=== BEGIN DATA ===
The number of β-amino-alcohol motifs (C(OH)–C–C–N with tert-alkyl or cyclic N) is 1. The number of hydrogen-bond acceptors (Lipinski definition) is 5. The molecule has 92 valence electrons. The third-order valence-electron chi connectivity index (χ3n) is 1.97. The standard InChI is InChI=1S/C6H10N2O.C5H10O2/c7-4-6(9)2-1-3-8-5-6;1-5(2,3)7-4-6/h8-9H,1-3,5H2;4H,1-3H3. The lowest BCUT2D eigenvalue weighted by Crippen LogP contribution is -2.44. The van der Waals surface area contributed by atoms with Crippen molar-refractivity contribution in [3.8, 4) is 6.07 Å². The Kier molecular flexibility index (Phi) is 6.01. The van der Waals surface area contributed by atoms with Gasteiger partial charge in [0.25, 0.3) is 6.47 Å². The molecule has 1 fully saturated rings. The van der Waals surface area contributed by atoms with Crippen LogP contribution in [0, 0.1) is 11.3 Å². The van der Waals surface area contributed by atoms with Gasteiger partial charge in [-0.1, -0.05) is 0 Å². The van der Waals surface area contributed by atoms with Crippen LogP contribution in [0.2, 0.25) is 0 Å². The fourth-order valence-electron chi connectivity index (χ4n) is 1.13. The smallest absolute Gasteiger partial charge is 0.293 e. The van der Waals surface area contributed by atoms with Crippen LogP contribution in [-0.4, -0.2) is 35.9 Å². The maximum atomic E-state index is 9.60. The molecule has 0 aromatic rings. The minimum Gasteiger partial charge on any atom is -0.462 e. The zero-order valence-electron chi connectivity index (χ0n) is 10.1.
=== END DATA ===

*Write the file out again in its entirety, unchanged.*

The number of β-amino-alcohol motifs (C(OH)–C–C–N with tert-alkyl or cyclic N) is 1. The number of hydrogen-bond acceptors (Lipinski definition) is 5. The molecule has 92 valence electrons. The third-order valence-electron chi connectivity index (χ3n) is 1.97. The standard InChI is InChI=1S/C6H10N2O.C5H10O2/c7-4-6(9)2-1-3-8-5-6;1-5(2,3)7-4-6/h8-9H,1-3,5H2;4H,1-3H3. The lowest BCUT2D eigenvalue weighted by Crippen LogP contribution is -2.44. The van der Waals surface area contributed by atoms with Crippen molar-refractivity contribution in [3.8, 4) is 6.07 Å². The Kier molecular flexibility index (Phi) is 6.01. The van der Waals surface area contributed by atoms with Gasteiger partial charge in [0.25, 0.3) is 6.47 Å². The molecule has 1 fully saturated rings. The van der Waals surface area contributed by atoms with Crippen LogP contribution in [0, 0.1) is 11.3 Å². The van der Waals surface area contributed by atoms with Gasteiger partial charge in [-0.1, -0.05) is 0 Å². The van der Waals surface area contributed by atoms with Crippen LogP contribution in [0.2, 0.25) is 0 Å². The fourth-order valence-electron chi connectivity index (χ4n) is 1.13. The smallest absolute Gasteiger partial charge is 0.293 e. The van der Waals surface area contributed by atoms with Crippen LogP contribution in [-0.4, -0.2) is 35.9 Å². The maximum atomic E-state index is 9.60. The molecule has 0 aromatic rings. The minimum Gasteiger partial charge on any atom is -0.462 e. The zero-order valence-electron chi connectivity index (χ0n) is 10.1.